An estimated 8,428 babies will be born in Bangladesh on the New Year’s Day, UNICEF said on Tuesday.
Bangladeshi babies will account for 2.13 per cent of the estimated 395,072 babies to be born across the world on the New Year’s Day, said the report.
In cities around the world, people will welcome not only the New Year with great festivities but also their newest and tiniest residents.
As the clock stroke midnight, Sydney greeted an estimated 168 babies, followed by 310 in Tokyo, 605 in Beijing, 166 in Madrid and 317 in New York.
Fiji in the Pacific region was most likely to deliver 2019’s first baby and in the United States.
A quarter of all babies will be born in South Asia alone, according to the report.
Globally, over half of these births were estimated to take place in eight countries: India to have 69,944 births, China to have 44,940, Nigeria with 25,685 births, Pakistan with 15,112 births, Indonesia with 13,256 births, the United States to have 11,086 births, the Democratic Republic of Congo with 10,053 and Bangladesh with 8,428 births.
‘This New Year Day, let’s all make a resolution to fulfil every right of every child, starting with the right to survive,’ said Charlotte Petri Gornitzka, UNICEF’s deputy executive director.
‘We can save millions of babies if we invest in training and equipping local health workers so that every newborn is born into a safe pair of hands.’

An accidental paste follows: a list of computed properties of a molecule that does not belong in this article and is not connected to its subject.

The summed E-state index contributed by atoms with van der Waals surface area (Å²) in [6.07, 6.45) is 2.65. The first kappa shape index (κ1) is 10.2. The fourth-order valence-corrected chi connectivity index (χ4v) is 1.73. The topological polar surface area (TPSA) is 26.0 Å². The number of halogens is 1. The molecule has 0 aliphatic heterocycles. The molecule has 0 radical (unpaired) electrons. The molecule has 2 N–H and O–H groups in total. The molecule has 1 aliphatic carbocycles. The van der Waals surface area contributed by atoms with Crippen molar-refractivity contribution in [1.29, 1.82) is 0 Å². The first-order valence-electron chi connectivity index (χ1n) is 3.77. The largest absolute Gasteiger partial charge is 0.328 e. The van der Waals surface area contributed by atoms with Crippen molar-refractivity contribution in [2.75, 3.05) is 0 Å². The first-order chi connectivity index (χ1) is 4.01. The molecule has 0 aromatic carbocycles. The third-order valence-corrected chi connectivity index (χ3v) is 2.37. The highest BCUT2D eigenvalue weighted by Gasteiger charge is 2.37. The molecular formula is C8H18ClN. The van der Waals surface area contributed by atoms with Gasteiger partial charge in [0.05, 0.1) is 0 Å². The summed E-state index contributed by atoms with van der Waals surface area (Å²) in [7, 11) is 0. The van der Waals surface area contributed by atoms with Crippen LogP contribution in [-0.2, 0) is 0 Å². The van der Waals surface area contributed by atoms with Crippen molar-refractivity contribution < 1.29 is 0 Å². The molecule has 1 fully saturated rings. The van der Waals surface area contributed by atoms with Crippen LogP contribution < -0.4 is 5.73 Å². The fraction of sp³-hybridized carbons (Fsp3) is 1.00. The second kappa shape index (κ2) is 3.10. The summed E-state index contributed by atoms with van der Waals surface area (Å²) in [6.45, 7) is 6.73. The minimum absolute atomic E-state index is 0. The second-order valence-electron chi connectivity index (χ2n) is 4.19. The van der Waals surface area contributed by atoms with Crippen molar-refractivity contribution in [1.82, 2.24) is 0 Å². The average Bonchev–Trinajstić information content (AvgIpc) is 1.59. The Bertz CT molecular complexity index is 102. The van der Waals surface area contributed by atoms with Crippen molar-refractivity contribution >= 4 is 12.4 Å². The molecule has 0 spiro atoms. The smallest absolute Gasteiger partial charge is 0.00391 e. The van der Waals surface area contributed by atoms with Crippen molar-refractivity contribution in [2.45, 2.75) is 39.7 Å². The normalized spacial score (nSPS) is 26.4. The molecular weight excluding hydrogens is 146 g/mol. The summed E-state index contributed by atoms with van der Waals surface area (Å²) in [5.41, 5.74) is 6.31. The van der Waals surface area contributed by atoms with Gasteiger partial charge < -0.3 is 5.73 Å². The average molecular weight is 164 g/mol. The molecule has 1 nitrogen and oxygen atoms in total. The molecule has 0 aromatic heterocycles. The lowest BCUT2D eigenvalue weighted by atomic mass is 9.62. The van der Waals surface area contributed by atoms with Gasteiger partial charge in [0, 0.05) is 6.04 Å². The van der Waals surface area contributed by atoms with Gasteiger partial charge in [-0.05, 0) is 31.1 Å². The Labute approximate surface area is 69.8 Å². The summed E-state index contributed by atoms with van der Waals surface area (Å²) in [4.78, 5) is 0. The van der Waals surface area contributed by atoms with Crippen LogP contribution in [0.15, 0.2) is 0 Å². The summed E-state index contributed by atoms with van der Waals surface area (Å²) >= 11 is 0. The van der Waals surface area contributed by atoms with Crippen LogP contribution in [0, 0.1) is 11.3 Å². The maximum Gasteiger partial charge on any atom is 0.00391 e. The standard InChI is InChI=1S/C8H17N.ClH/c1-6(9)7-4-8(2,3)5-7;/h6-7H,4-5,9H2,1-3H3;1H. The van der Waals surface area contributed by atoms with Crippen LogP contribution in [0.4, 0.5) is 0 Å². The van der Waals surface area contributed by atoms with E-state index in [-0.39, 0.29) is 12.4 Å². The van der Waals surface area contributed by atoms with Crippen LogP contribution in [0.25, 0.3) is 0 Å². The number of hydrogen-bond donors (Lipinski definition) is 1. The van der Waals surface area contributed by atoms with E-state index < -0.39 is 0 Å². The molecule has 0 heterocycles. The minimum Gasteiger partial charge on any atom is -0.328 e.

Around the world on January 1, families will welcome countless Alexander and Ayesha, Zheng and Zainab.
In several countries, many babies will not even be named as they won’t make it past their first day.
In 2017, about 1 million babies died on the day they were born and 2.5 million in just their first month
Among those children, most died from preventable causes such as premature birth, complications during delivery and infections like sepsis and pneumonia. This was a violation of their basic right to survival.
Year 2019 also marked the 30th anniversary of the adoption of the Convention on the Rights of the Child, which UNICEF will be commemorating with worldwide events throughout the year.
Under the convention, governments committed to, among other things, taking measures to save every child by providing good quality health care.
Over the past three decades, the world had seen remarkable progress in child survival, cutting the number of children worldwide who died before their fifth birthday by more than half.
There had been slower progress for newborns. Babies dying in the first month accounted for 47 per cent of all deaths among children under five.
UNICEF’s Every Child Alive campaign called for immediate investment to deliver affordable, quality health care solutions for every mother and newborn.
These included a steady supply of clean water and electricity at health facilities, the presence of a skilled health attendant during birth, ample supplies and medicines to prevent and treat complications during pregnancy, delivery and birth, and empowered adolescent girls and women who could demand better quality of health services.
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